Many home buyers choose to join forces with friends, family or their partner to purchase a property, and therefore need to take out a joint mortgage. There are plenty of reasons why joint ownership mortgages are an attractive option. Often buying with someone else is the only way to make owning a home affordable, and by pooling your resources you might be able to buy a better property than if you were buying on your own. Many people therefore decide to buy with a friend, partner, or with their parents – or perhaps you might be a parent yourself wanting to help your child get onto the property ladder. Is it easier to get a joint mortgage?
Whoever you are considering buying with, joint mortgages can make it much easier to buy a property. Here is what you need to know.
A joint ownership mortgage is a mortgage you take out with someone else, whether that is a partner, friend, family member, or business partner. Both parties will be jointly liable for the mortgage debt. So if one person cannot keep up with their share of the payments, the other will have to make up any shortfall.
Most take out joint mortgages with one other person, although some lenders will allow up to four people to take out a mortgage together, with each owner named on the property deeds. Remember that taking out a mortgage with someone else is a big long term financial commitment, so it is important to trust the person or people you are buying with.
When you take out a joint mortgage, it is important to think about how you will structure your ownership of the property. When you fill out your mortgage application, you will be asked a number of questions. One will be whether you are applying as joint tenants in common.
Each option has its strengths and weaknesses. Thus you will need to consider carefully which is most appropriate. you base this on your individual circumstances. If you are uncertain how to proceed, your solicitor will be able to advise you. They will list the most suitable way to set the property ownership up. They will also consider any potential tax liabilities that may arise. Below we explain how the different options work.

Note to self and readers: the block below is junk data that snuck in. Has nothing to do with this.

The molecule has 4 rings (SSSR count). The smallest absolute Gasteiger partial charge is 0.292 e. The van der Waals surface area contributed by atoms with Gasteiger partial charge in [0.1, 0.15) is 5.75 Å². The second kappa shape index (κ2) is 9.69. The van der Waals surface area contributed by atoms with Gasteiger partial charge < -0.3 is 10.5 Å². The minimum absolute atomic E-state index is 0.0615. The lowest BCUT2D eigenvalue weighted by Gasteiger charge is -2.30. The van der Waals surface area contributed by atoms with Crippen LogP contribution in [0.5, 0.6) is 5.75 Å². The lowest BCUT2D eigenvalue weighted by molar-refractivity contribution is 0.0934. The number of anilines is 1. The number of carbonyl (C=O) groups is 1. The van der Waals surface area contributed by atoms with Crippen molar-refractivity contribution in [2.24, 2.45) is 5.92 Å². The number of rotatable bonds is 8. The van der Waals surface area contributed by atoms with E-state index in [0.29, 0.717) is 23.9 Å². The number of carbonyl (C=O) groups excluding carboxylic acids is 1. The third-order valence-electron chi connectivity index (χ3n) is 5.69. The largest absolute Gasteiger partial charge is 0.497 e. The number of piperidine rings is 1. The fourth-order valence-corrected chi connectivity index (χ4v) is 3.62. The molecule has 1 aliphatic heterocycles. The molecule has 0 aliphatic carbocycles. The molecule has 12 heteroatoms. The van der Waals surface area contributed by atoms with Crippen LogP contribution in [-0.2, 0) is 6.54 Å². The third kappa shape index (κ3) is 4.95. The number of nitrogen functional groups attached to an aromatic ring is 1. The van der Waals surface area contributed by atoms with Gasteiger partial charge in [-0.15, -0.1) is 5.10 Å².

Taking out a joint tenant’s mortgage tends to be the most popular option if you are buying a property with another person, because it means each of you will both have equal rights to the whole property. That means that when the property is sold, any profits are split among you equally.
Many people do not realise however, that in the event of a death the property will automatically pass on to the other owner. And not to their family or any other beneficiary. This is the case even if you stated in your will that you wanted to leave your share of the property to someone other than the person you own it with. This route is therefore often taken by married couples. Or those in long term relationships. Those who would want the property to transfer in their partner in the event of their death anyway.
If you decide to own your property as tenants in common, this means that each party owns a specified share in the property. Should one of you wish to move on in future, you can sell that share in the property. Or if you die, you pass the share to a beneficiary named in your will.
The shares you own do not have to be equal. So for example, one of you might own a 60% share in the property. Whilst the other person might one a 40% share. Your solicitors will draw up what is known as a deed of trust which specified what percentage of the property you each own.